Thank God for Rorate Caeli

Rorate Caeli

It is fair to say the last ones have not been easy days for anyone loving the Church of our grandfathers, the Church which understood Herself as the enemy of the world rather than its accomplice. For those who think – as you, if you ask me, very well should – that the Lex Orandi determines at some point the Lex Credendi and, unavoidably, the Lex Vivendi  the last days must have been at risk of heart attack, seeing that the puppeteers have made it to the Papacy.

More in general, it is also fair to say we live in such disturbing times that there are doubts not anymore – as it was at times in the past – about the personal morality of the Pontiff, which in the end is something which does not directly impinges Church’s life; but, far more dangerously, about his Catholic soundness in all aspects of Church life, from the way of dealing with heresy to the way of tackling the growing persecution of Christianity even in the West, to – very obviously, and rather crucially – his Lex Orandi.

It is, therefore, not unsurprising that the recent “pick” of the Cardinals (let us repeat here once again for the new entries: The Holy Ghost does not pick the Pope; the Cardinals do) has caused much discomfort, some dismay, and some very emotional reactions. 

In my very little way – I say this because my blog can’t be considered “big” or “influential” in any meaningful way, though after almost three years of stubborn work it’s not a tiny blog anymore – I have tried as I could to get some perspective and, worried as I undoubtedly am, to put the straight facts on the table; not denying what is bad – some aspects of this Pope are more than bad, they are scary to the point of being creepy; see the “puppeteer” link – but also trying to properly weigh what appears to be not only good, but very good even.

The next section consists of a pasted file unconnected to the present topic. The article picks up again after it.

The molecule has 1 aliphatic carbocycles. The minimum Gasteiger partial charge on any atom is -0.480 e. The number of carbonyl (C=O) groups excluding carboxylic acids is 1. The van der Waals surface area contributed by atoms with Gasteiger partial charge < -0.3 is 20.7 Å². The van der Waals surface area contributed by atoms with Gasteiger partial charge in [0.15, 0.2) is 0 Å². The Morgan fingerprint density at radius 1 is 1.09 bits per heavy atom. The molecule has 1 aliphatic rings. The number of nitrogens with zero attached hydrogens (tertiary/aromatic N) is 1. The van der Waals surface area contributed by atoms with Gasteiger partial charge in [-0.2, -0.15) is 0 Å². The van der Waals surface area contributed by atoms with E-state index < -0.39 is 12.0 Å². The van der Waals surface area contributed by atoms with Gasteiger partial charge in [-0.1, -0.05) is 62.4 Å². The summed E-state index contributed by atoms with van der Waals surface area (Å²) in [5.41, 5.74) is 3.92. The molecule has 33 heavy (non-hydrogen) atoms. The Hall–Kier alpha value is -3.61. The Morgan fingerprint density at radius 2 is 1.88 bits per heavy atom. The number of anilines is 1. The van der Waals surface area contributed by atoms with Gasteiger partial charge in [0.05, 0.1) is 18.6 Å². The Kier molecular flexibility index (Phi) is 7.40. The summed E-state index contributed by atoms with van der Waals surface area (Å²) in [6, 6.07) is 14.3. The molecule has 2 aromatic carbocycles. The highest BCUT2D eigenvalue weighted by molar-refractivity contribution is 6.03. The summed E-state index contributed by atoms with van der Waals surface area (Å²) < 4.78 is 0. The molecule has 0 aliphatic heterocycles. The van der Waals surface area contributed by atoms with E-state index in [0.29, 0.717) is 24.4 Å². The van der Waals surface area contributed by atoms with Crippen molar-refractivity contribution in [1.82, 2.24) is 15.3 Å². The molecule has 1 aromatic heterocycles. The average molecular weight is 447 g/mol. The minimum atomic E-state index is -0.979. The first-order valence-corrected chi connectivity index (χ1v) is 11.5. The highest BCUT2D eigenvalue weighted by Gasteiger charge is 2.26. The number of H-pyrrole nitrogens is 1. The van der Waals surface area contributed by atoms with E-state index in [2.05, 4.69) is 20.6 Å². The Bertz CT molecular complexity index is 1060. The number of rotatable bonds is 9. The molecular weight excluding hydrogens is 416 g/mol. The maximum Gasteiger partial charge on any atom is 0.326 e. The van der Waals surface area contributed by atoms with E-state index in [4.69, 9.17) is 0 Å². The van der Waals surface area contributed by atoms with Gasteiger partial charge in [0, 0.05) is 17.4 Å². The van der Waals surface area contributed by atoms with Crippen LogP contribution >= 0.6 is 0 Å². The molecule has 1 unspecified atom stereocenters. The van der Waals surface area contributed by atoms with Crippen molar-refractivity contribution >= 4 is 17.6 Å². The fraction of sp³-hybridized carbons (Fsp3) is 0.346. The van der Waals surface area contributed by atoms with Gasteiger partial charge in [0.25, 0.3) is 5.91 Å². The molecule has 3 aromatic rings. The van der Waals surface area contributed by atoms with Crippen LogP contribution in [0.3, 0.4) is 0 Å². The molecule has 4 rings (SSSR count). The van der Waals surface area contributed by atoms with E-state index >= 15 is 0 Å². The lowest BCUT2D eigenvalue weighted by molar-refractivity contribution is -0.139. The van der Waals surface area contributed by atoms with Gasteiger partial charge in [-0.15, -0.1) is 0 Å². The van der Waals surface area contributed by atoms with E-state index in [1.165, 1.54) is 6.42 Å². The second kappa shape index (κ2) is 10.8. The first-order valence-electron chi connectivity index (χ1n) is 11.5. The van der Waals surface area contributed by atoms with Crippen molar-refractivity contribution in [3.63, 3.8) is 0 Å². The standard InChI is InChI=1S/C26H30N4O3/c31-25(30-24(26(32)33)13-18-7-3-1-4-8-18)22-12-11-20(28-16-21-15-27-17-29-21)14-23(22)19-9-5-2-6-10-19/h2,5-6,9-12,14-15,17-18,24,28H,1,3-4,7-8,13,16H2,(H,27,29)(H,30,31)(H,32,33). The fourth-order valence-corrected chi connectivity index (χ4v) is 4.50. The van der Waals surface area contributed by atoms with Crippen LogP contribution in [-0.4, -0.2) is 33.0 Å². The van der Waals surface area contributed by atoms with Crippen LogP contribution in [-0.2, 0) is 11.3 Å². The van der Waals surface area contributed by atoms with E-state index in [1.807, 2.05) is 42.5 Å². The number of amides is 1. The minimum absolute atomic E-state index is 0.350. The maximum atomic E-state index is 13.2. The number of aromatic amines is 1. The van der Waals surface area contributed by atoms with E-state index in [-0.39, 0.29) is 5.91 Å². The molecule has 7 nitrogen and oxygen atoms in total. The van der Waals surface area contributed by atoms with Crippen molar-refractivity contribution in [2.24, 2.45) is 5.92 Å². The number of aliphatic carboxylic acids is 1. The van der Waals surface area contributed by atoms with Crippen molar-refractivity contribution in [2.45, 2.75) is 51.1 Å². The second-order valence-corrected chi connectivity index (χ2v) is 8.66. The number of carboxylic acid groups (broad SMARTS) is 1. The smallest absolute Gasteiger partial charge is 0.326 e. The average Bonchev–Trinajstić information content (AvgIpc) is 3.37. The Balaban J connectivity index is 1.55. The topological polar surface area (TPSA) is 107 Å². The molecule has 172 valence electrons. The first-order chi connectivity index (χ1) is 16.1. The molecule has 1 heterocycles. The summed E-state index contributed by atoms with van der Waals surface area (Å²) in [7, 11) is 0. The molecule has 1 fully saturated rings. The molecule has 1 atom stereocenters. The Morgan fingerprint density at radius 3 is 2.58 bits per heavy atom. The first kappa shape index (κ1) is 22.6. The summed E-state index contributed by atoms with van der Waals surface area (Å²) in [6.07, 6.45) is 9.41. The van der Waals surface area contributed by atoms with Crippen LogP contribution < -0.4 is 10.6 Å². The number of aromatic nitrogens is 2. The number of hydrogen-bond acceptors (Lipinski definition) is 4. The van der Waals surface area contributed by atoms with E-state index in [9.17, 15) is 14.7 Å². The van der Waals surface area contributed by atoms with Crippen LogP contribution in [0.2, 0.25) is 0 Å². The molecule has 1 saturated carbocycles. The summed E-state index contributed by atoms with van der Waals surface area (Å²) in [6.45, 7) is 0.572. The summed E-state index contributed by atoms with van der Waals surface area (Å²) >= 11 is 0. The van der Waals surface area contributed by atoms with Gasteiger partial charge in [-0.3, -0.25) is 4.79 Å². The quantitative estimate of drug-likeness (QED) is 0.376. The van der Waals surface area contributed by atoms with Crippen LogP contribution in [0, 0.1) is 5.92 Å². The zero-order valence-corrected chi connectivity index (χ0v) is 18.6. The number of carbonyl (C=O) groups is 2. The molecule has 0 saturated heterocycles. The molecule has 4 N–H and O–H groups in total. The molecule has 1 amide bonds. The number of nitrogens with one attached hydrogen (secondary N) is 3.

Still, I understand emotions will run high; then if you love something, you get emotional about it; and if you love the Church, you want the best for Her. Of course, this will cause some dismay, and of course others, more balanced – or alternatively, more tepid lovers of Truth – will find the dismay inappropriate, or even hostile, and will see in critical blog posts or – predictably – even more critical readers’ comments a kind of traditionalist snobbery and alternative Papacy. 

I heartily disagree.

Catholicism is based, in his philosophical approach, on truth and reason. Catholicism never asks you to believe blindly, but to reason yourself to a solid, unimpeachable Faith. Logical reasoning requires, and trains to, Truth as its foundation. Truth is the key with which most of us – all those who have not been endowed with mystical faith – open the doors to the supernatural grace of faith. As I see it, faith builds supernaturally on a solid foundation requiring, first and foremost, truth as its building material and logic as its building technique.  Good Catholics will, therefore, want to have the Truth dished in front of them in its entirety, unpleasant as it may be.  Fallen humans as we are, this will cause inordinate reactions here and there; but it is vastly preferable to have the truth and the inordinate reactions born out of sincere love for the Church, than neither or the two in the all-too -common Pollyanna approach so typical of those who think the Pope is the remote-controlled toy of the Holy Ghost, and we live in the best of all possible Catholic worlds.

In this work of search for Truth, Rorate Caeli absolutely excels. They have, if you ask me, the right foundation for their work: they search for the Truth and write it as it is, without any worry that, in some twisted way, Truth may be dangerous for Catholicism. Truth can never be a danger for Catholicism, because it is one of its building materials. No matter how unpleasant the facts, we work with the facts and examine them in the light of our faith, because this is the only way we can walk in charity.

Charity born of blindness is pure emotional escapism; it is the frequently heard  reasoning that the Pope can’t be wrong because the Holy Ghost pointed His finger directly on the man’s chest, and whatever is wrong is someone else’s fault (the legendary wolves, typically), is all part of an astonishing intelligent plan we simpletons can’t see, or is just not happening. 

Rorate Caeli is at the exact opposite of this reasoning. It is charity born of truth, not dreams.

They are doing a sterling work for Catholicism. If they report bad news, don’t shoot the messenger; and of the one or other comment is, perhaps, a bit too harsh, it is not difficult to understand that it is harshness born of love, not of haughtiness.

Thank God for Rorate Caeli.

Mundabor

Posted on March 16, 2013, in Catholicism and tagged , , , . Bookmark the permalink. Comments Off on Thank God for Rorate Caeli.

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